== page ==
Douglas B-23 Dragon

B-23 Dragon
A B-23 Dragon in USAAC markings during the early 1940s
Role Medium bomber
Manufacturer Douglas Aircraft Company
First flight 27 July 1939
Primary user United States Army Air Corps
Number built 38
Developed from Douglas B-18 Bolo

The Douglas B-23 Dragon was an American twin-engined bomber developed by the Douglas Aircraft Company as a successor to (and a refinement of) the Douglas B-18 Bolo.

Design and development

Douglas proposed a number of modifications designed to improve the performance of the B-18. Initially considered a redesign, the XB-22 featured 1,600 hp Wright R-2600-1 Twin Cyclone radial engines. The complete B-18 redesign was considered promising enough by the USAAC to alter the original contract to produce the last 38 B-18As ordered under Contract AC9977 as the B-23.[1] The design incorporated a larger wingspan with a wing design very similar to that of the Douglas DC-3, a fully retractable undercarriage, and improved defensive armament. Notably, the B-23 was the first operational US bomber equipped with a glazed tail gun position.[1] The tail gun mounted a .50 caliber machine gun, which was fired from the prone position by a gunner using a telescopic sight.[2]

The first B-23 flew on July 27, 1939 with the production series of 38 B-23s manufactured between July 1939 and September 1940.

Operational history

While significantly faster and better armed than the B-18, the B-23 was not comparable to newer medium bombers like the North American B-25 Mitchell and Martin B-26 Marauder. For this reason, the 38 B-23s built were never used in combat overseas, although for a brief period, they were employed as patrol aircraft stationed on the west coast of the United States.[1] The B-23s were primarily relegated to training duties although 18 of the type were converted as transports and redesignated as the UC-67.

The B-23 also served as a testbed for new engines and systems. One was used for turbosupercharger development by General Electric at Schenectady, NY.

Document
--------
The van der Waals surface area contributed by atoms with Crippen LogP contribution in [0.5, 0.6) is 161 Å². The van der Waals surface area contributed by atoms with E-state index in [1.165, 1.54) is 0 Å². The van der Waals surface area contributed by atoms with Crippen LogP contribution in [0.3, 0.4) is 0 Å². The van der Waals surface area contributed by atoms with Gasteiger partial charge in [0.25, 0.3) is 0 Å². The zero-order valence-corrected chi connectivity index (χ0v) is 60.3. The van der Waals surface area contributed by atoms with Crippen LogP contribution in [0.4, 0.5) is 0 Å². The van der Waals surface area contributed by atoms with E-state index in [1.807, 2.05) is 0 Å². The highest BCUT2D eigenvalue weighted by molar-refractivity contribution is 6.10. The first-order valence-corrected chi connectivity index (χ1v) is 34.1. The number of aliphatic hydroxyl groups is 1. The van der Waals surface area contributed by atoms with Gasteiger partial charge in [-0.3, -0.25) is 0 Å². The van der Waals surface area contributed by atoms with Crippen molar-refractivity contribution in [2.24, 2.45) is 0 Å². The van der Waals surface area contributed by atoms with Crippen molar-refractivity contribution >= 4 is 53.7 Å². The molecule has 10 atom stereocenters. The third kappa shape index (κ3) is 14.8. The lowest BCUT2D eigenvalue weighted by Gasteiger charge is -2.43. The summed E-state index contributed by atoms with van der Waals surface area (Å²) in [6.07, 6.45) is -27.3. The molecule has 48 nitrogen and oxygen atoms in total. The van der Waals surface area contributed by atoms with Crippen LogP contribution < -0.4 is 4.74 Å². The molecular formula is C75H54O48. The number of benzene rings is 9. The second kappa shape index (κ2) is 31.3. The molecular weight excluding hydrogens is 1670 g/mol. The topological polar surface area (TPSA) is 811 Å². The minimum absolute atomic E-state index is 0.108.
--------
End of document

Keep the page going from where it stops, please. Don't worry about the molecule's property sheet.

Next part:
After World War II, many examples were used as executive transports with appropriate internal modifications and as a result a large number have survived. With its wartime experience with the type, GE bought and used five of them. Howard Hughes (among others) used converted B-23s as personal aircraft.


 United States


Twin-engined bomber version of the B-18 with modified fuselage, 38 built.
Conversion to utility transport with provision for glider towing, 12 conversions from B-23, redesignated UC-67 in 1943.
C-67 redesignated in 1943.


Douglas B-23 converted to executive transport role at Athens (Hellenikon) Airport in 1973
Douglas B-23 Dragon at JBLM
Douglas B-23 Dragon at Castle Air Museum
Douglas B-23 Dragon at Pima Air & Space Museum


On display

United States

On display
Under restoration or in storage

Specifications (B-23 Dragon)

Data from McDonnell Douglas Aircraft since 1920[13]

General characteristics



See also

Related development
Aircraft of comparable role, configuration and era
Related lists


  1. 1 2 3 Mondey 1982, p. 111.
  2. "Stinger Gun in Plane's Tail Guards Vulnerable Spot." Popular Science, January 1941.
  3. "UC-67 Dragon/39-031" Retrieved: 15 July 2013.
  4. "B-23 Dragon/39-0036." McChord Air Museum. Retrieved: 31 May 2011.
  5. "B-23 Dragon/39-0051." Pima Air & Space Museum. Retrieved: 31 May 2011.
  6. "UC-67 Dragon/39-0047." Castle Air Museum. Retrieved: 31 May 2011.
  7. "FAA Registry: N747M." Retrieved: 31 May 2011.
  8. "B-23 Dragon/39-0037." USAF Museum. Retrieved: 18 November 2015.
  9. "B-23 Dragon/39-0038." 1941 Historical Aircraft Group. Retrieved: 25 December 2010.
  10. "FAA Registry: N4000B" Retrieved: 8 July 2014.
  11. "FAA Registry: N777LW." Retrieved: 11 February 2012.
  12. "B-23 Dragon/39-0052." Retrieved: 12 March 2015.
  13. Francillon 1979, pp. 314, 317
  • Francillon, René J. McDonnell Douglas Aircraft since 1920. London, Putnam, 1979. ISBN 0-370-00050-1.
  • Mondey, David. The Hamlyn Concise Guide to American Aircraft of World War II. London: Hamlyn Publishing Group Ltd., 2002, (republished 1996 by the Chancellor Press), First edition 1982. ISBN 1-85152-706-0.

External links

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